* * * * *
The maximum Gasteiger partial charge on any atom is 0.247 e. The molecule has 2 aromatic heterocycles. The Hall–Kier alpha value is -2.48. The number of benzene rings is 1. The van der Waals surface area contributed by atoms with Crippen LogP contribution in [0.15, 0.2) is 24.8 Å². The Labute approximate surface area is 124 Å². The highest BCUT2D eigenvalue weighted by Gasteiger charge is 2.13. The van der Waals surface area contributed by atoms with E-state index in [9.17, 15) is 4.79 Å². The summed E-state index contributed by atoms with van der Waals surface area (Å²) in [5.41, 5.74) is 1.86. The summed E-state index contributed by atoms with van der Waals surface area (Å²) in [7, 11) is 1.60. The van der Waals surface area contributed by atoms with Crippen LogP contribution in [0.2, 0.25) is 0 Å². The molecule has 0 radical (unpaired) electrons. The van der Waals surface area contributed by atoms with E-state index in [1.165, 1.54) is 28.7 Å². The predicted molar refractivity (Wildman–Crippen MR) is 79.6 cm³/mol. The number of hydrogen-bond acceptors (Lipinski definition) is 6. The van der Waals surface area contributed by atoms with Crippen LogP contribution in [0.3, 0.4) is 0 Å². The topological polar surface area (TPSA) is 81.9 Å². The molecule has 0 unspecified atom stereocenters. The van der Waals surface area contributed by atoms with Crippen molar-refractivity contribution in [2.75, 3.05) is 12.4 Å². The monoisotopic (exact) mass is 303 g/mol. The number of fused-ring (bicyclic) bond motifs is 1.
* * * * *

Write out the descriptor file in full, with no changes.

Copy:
The maximum Gasteiger partial charge on any atom is 0.247 e. The molecule has 2 aromatic heterocycles. The Hall–Kier alpha value is -2.48. The number of benzene rings is 1. The van der Waals surface area contributed by atoms with Crippen LogP contribution in [0.15, 0.2) is 24.8 Å². The Labute approximate surface area is 124 Å². The highest BCUT2D eigenvalue weighted by Gasteiger charge is 2.13. The van der Waals surface area contributed by atoms with E-state index in [9.17, 15) is 4.79 Å². The summed E-state index contributed by atoms with van der Waals surface area (Å²) in [5.41, 5.74) is 1.86. The summed E-state index contributed by atoms with van der Waals surface area (Å²) in [7, 11) is 1.60. The van der Waals surface area contributed by atoms with Crippen LogP contribution in [0.2, 0.25) is 0 Å². The molecule has 0 radical (unpaired) electrons. The van der Waals surface area contributed by atoms with E-state index in [1.165, 1.54) is 28.7 Å². The predicted molar refractivity (Wildman–Crippen MR) is 79.6 cm³/mol. The number of hydrogen-bond acceptors (Lipinski definition) is 6. The van der Waals surface area contributed by atoms with Crippen LogP contribution in [0.3, 0.4) is 0 Å². The topological polar surface area (TPSA) is 81.9 Å². The molecule has 0 unspecified atom stereocenters. The van der Waals surface area contributed by atoms with Crippen molar-refractivity contribution in [2.75, 3.05) is 12.4 Å². The monoisotopic (exact) mass is 303 g/mol. The number of fused-ring (bicyclic) bond motifs is 1.